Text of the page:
Fantasy Baseball Drafts: Advice and Strategies

By Kacey Kroh, Abshier House, Abshier House

If you’re ready for the new baseball season and are looking for advice to help you “one up” the rest of your fantasy league, then follow these simple strategies. You’ll be ahead of the pack in no time.

[Credit: ©iStockphoto.com/justinkendra]

Credit: ©iStockphoto.com/justinkendra

Know what utilities will work best for your fantasy league

There are many different ways for you to put together your team draft. The following three examples are the most common utilities serious fantasy baseball players use and swear by.

  • Draft Kits — Many league members like to keep things simple and will fork out the extra money to buy a draft kit. Depending on the website you visit, draft kits can cost a couple bucks and upward into the low $100s. Do your research on the website itself to see how well their draft kits have worked for other leagues and/or league members.

    Draft kits typically include cheat sheets, a list of potential “sleeper” players, and some form of mock draft simulator.

  • Cheat sheets — You can find a whole variety of different cheat sheets online; some list the top projected ranking player in each category; some list the projected up-and-coming players known as “sleepers;” and some cheat sheets combine the two categories.

    Keep in mind you can build your own cheat sheet by painstakingly creating a spreadsheet from information on both team player pages as well as team depth charts. This can take a long time if you are involved in deep all-American leagues or deep all-National leagues. For the more shallow mixed leagues, typically you don’t have to go through all of the projected prospects, which makes putting together self-made cheat sheets not so time-consuming.

  • Mock Drafts — Mock drafts can be your best friend after you get your hands on some form of cheat sheet. Find a website that offers mock drafts and enter the top picks you want from your cheat sheet. Then run the mock draft to see what other players the simulator recommends to finish putting together your fantasy team. You can run the simulator multiple times until you find a team you want to use in your league.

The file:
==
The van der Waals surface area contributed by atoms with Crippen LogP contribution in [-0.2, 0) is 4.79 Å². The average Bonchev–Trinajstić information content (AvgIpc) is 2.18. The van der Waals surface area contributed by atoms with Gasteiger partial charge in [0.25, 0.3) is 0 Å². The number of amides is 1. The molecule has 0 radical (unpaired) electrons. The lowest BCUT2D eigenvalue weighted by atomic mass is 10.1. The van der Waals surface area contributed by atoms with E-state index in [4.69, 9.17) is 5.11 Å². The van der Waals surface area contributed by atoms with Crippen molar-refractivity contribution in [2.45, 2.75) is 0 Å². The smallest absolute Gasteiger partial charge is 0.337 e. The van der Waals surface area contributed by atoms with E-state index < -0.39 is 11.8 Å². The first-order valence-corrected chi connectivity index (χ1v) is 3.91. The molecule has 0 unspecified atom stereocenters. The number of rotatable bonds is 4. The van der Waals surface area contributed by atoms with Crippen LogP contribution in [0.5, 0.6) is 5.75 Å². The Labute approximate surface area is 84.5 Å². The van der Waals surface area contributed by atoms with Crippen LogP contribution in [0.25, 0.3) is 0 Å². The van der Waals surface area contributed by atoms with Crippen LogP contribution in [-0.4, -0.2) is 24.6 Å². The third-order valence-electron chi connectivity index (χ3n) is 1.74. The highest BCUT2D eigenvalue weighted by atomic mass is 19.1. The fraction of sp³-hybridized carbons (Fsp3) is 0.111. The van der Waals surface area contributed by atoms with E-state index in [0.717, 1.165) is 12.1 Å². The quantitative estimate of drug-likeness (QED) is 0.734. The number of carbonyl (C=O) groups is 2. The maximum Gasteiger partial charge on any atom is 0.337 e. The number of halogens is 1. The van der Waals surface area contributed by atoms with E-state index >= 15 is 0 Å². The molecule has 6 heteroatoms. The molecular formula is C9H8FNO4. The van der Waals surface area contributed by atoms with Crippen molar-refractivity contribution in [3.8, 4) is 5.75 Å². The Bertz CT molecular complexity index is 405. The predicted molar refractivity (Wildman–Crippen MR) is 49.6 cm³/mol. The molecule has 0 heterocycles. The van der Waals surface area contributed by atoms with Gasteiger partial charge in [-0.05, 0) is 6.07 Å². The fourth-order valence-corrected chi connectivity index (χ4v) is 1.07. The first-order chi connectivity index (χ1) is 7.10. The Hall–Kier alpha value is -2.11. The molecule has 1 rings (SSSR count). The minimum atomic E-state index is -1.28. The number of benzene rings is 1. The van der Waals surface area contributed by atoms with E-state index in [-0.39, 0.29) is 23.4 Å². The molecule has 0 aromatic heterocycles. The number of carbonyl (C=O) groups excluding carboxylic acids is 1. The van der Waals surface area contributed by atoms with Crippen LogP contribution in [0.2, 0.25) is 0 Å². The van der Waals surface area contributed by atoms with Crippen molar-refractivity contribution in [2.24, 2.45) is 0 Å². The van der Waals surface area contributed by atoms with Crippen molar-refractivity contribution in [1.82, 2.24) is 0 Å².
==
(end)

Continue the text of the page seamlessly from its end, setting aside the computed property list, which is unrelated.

Most leagues do not share players between team owners. If some of the other league members have players listed in your mock draft, try running the draft again. After several simulations, you can determine the best players to put on your team.

Some leagues determine an order on who gets to submit their draft first, second, and so on. . . the person to get first pick typically has the easiest time putting together their team. The person to get last pick usually gets stuck with whatever players are leftover from all the other league members.

To keep things fair, many leagues have adopted a style of drafting that involves each league member (team owner) taking a turn to pick out only one player at a time. The league continues through all team owners until all members have completely filled their team rosters.

This can be done in two different formats — a timed format and an untimed format. In a timed format, the team owners have to pick out their players within an allotted amount of time so the draft moves along quickly. In an untimed format, members have more time to select their players, but other members often get annoyed from the long wait between turns.

Not all “free” cheat sheets, draft kits, and mock drafts are 100-percent accurate or 100-percent free. For instance, some sites claim a free mock draft but will require you to purchase a cheat sheet first. Also some sites offer cheat sheets that are influenced by the writer of the cheat sheet to favor or dislike players personally instead of objectively.

Using a self-made cheat sheet and mock drafts from reputable fantasy baseball sites such as MLB.com is always the safe call!

Know the fantasy league layout

Then next most important thing to take into consideration before selecting your draft is to know your league’s layout. The most common league layout involves a 5×5 format in which the scores are based on 5 hitting stats and 5 pitching stats; however, some leagues use 7×7 or 2x2x2 and so on. Know what categories your league scores on so you can take into account the real value of each of your players.

Your players’ values are affected by the number of qualifying categories he can be scored on; the more categories usually means a lower base value since technically not any one player can be the best ranking in all categories of the game.

Fantasy baseball leagues have many different starting roster requirements, and you need to know what your league requirements are before you even consider making your first picks. Some leagues require two starting catchers, while others require only one.

Other requirements that are league specific may be the number of outfielders and number of all-purpose slots or the number of people you can keep on your bench. (The bench usually includes the injured players from your team as well unless otherwise specified by your league.)

It’s important to know which players are eligible for each category and position. Players who are typically eligible for a particular position are the players who have played at least five games in that same position in real-time.

Keep in mind that some leagues are more hardcore and allow players to be eligible only in specific assigned positions or in which the player has been assigned that position in at least 20 games in a previous season or 10 games during the current season. Check with your league captain to know all the details and requirements of your league.

If you are a fantasy baseball beginner, play a weekly or daily version of the game several times so you can get a feel for how drafts work and how to categorize and score your different players. Try using multiple sites while you practice to see which versions of the game work best for you.